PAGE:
Open Streets II

We were in Sweat Louis this last weekend.  Both Saturday and Sunday were hot, hot and hot!  Anne is counting down the weeks before she leaves town for Michigan and I am counting down the days before I leave town for California.  Really it is not the heat here, but the humidity.

Sunday was a busy bike day in Saint Louis.  Boeing sponsored the second of four Open Streets bicycling events planned for this year, The Tour de Grove was going on and the Bicycle Fun Club had a ride that tied it all together.  We opted for the Open Streets event.

I had ridden the first Open Streets event by myself in May.  To say that I rode that event alone is a bit disingenuous, being that I mugged for the camera with both the Boeing President and the Mayor of Saint Louis.  I also got to see and ride with many other friends from work.

The firemen took the picture of us, in front of their truck.  Anne walked into the shower and I just danced around it.  Although on the way back, I did ride through a couple of these fire truck fountains.  It was more dangerous than you might think, because as an attractive nuisance, the fire truck fountains had the habit of luring the oncoming riders into our lane.  I had several near misses.

The turn around point was the Old Post Office Plaza.  We saw Bill and Mary there with their grandchildren and hung out with them, as their grandchildren danced in the fountain.  The grandkids are theirs for a year, while both the kids’ parents are deployed.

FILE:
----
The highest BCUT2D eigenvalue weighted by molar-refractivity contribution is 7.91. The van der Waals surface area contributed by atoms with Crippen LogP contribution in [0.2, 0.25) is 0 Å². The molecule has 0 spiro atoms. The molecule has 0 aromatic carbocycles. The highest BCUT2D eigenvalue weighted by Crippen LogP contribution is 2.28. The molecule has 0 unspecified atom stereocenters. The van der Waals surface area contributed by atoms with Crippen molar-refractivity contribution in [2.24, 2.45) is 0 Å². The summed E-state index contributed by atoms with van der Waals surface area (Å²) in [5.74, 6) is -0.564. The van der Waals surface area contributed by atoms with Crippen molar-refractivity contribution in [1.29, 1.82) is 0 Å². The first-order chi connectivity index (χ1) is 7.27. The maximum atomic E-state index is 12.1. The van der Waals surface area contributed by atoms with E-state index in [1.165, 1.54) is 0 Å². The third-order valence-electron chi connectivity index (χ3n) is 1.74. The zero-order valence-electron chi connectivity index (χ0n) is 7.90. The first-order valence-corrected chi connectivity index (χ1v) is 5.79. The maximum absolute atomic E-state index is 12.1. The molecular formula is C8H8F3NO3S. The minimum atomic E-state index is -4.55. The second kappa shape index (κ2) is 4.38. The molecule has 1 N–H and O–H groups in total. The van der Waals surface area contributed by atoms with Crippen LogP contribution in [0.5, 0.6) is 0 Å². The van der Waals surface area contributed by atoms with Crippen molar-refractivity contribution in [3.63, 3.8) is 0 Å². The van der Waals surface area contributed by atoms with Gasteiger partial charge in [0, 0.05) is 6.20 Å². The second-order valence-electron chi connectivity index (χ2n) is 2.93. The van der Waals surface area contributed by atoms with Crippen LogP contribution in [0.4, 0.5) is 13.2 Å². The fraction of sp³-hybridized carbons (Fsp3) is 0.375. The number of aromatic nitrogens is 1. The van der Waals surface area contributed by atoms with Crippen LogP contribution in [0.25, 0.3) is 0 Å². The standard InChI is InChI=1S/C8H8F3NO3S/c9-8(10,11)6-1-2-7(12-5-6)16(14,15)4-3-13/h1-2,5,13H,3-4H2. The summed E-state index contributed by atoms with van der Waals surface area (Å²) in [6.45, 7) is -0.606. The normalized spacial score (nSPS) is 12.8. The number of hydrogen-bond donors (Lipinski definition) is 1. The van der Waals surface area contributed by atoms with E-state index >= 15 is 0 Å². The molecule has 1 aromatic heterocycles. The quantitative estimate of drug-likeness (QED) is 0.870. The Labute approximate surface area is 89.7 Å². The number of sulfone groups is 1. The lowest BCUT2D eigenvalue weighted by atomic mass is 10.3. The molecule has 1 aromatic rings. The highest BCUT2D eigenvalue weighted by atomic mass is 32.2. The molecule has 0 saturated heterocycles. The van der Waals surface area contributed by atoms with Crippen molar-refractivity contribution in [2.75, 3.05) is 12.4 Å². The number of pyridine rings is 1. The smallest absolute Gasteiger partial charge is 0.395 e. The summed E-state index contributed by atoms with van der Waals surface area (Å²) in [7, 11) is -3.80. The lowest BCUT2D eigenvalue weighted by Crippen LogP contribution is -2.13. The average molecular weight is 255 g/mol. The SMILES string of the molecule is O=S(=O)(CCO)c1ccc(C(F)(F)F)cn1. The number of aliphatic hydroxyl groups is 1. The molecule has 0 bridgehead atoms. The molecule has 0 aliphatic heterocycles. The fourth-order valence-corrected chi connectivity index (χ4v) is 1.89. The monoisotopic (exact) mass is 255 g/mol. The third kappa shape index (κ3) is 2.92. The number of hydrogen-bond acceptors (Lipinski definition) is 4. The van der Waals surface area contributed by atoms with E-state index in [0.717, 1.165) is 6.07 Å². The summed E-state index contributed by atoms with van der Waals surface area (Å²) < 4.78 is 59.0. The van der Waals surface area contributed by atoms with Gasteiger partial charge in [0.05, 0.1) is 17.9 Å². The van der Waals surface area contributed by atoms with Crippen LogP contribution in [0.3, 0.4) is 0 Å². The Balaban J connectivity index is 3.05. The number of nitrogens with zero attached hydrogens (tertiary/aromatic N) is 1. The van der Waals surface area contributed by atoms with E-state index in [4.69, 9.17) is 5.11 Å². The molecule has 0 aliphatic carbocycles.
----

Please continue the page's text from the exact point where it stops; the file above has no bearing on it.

There was a little more action going on in the CWE as we walked down Euclid, but things really hadn’t gotten started there yet.  We stopped off at Forest Perk for some Gatorade and air conditioning and eventually made it home about noon.  We sweated out only 19 miles and didn’t even make it over to the Tour de Grove.  Well, a man (and his woman) has gotta know his limitations.

Mister Han, Mister Han the handy man, Mister Han as played by Jackie Chan.  Jackie Chan takes Pat Morita’s old role and newcomer. Jaden Smith plays now owns the kid.  The 2010 sequel to The Karate Kid benefits from and then surpasses the original movie.  Set in Beijing instead of LA, the eastern mythos which is the foundation for both versions of this movie seems so much better grounded in China, its native soil.  I walked to the Esquire on Saturday night to see this movie.  I left suitably impressed.

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